Defense Health Agency Makes Quick Progress, Official Says
By Terri Moon Cronk
DoD News, Defense Media Activity
WASHINGTON, Aug. 12, 2014 As the Defense Health Agency approaches its one-year anniversary Oct. 1, it has already saved money and standardized health care in the Defense Department, Dr. Jonathan Woodson, the assistant secretary of defense for health affairs, said today.
"The new medical agency was set up to establish common business processes and clinical practices for the Army, Navy and Air Force," Woodson said.
As the cost of health care continues to rise, Woodson said, DoD must leverage efficiencies, technology and standardization in order to continue to provide affordable, high-quality health care for service members and their families.
“It’s much more important that we have common business processes and common clinical practices that transcend the services,” he said.
The cost of health care has grown significantly, Woodson said. In 2001, DoD’s overall Military Health System budget was about $19 billion, he said, and by 2012 it grew to about $54 billion.
“We need to be good stewards of the taxpayers’ dollars, but we also we need to be good stewards within the broader Department of Defense family, because every dollar we spend –- necessarily so -- on protecting the health of service men and women and their families are dollars that can be applied to training, manning, equipping and modernizing the force,” Woodson said. “So there’s got to be a balance.”
DHA has already produced benefits in less than a year by saving money and producing clinical and business standardization, he said.
“We expect [DHA] to be a fantastic contribution going forward into the future that will make the Military Health System stronger, better and more relevant in the decades ahead,” Woodson said.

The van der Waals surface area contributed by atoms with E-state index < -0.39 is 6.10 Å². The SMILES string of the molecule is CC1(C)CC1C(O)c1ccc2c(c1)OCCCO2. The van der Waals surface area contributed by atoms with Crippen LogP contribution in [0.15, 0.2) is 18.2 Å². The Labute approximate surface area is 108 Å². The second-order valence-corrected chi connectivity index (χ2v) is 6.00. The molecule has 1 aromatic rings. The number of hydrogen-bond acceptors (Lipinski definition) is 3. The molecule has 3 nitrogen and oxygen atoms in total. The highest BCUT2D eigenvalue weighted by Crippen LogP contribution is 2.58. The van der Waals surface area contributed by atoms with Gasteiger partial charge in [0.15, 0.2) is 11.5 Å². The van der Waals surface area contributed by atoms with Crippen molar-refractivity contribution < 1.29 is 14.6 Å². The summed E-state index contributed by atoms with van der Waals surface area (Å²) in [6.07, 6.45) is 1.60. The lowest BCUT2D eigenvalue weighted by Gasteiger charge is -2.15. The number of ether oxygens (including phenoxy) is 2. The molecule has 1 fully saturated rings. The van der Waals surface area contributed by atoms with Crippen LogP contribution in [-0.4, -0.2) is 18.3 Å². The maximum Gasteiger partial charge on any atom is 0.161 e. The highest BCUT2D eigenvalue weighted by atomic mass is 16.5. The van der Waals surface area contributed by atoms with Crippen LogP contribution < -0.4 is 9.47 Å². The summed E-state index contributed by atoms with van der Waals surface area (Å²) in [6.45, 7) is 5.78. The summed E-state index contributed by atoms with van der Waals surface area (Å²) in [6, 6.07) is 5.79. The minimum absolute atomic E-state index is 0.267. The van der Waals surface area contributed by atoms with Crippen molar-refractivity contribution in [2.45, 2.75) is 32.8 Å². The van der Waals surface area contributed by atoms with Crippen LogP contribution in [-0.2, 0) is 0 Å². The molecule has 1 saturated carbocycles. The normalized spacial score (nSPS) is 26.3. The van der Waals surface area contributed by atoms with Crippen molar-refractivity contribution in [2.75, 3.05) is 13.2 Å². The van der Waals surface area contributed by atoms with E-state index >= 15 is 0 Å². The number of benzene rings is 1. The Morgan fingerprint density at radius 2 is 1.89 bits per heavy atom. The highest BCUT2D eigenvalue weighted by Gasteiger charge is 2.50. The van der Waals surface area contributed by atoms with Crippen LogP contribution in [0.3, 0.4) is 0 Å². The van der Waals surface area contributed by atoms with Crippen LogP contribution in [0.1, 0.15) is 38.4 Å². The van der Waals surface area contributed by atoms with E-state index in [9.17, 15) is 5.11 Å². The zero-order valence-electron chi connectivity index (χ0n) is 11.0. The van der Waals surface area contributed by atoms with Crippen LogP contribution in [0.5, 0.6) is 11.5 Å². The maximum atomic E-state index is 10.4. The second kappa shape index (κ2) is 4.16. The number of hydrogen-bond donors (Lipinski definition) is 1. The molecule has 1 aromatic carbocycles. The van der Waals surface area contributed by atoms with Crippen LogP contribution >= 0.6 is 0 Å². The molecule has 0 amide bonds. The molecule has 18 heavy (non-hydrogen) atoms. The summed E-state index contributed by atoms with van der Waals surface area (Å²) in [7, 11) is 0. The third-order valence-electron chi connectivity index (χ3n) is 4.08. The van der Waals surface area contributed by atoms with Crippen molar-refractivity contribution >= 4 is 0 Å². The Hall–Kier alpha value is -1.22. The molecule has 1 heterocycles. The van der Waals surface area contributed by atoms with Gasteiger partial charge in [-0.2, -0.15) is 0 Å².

Service members and their families won’t notice much change, he said, although he called today’s military medicine more integrated with a joint approach to developing many health care programs and policies. Patients can count on more consistency, more depth in the programs, more availability of care, he added.
Military medicine today is about creating and maintaining the highest standards of care and making sure the department can resource all of its health care operations appropriately, Woodson said.
DHA will position the Military Health System to be more relevant and stronger in the future, and ensure resources are available to support a strong health care delivery system, Woodson said.
Calling the DHA’s collaboration between the Army’s, Navy’s and Air Force’s medical departments “wonderful,” Woodson said new ways to do businesses together are discovered every day.
“I think there are some very important and wonderful things coming out of this new approach to enterprise management of the Military Health System,” he noted.
“The establishment of the Defense Health Agency was probably one of the most important transformative changes in the Military Health System in five decades,” Woodson said. “And it was due.”
(Follow Terri Moon Cronk on Twitter: @MoonCronkDoD)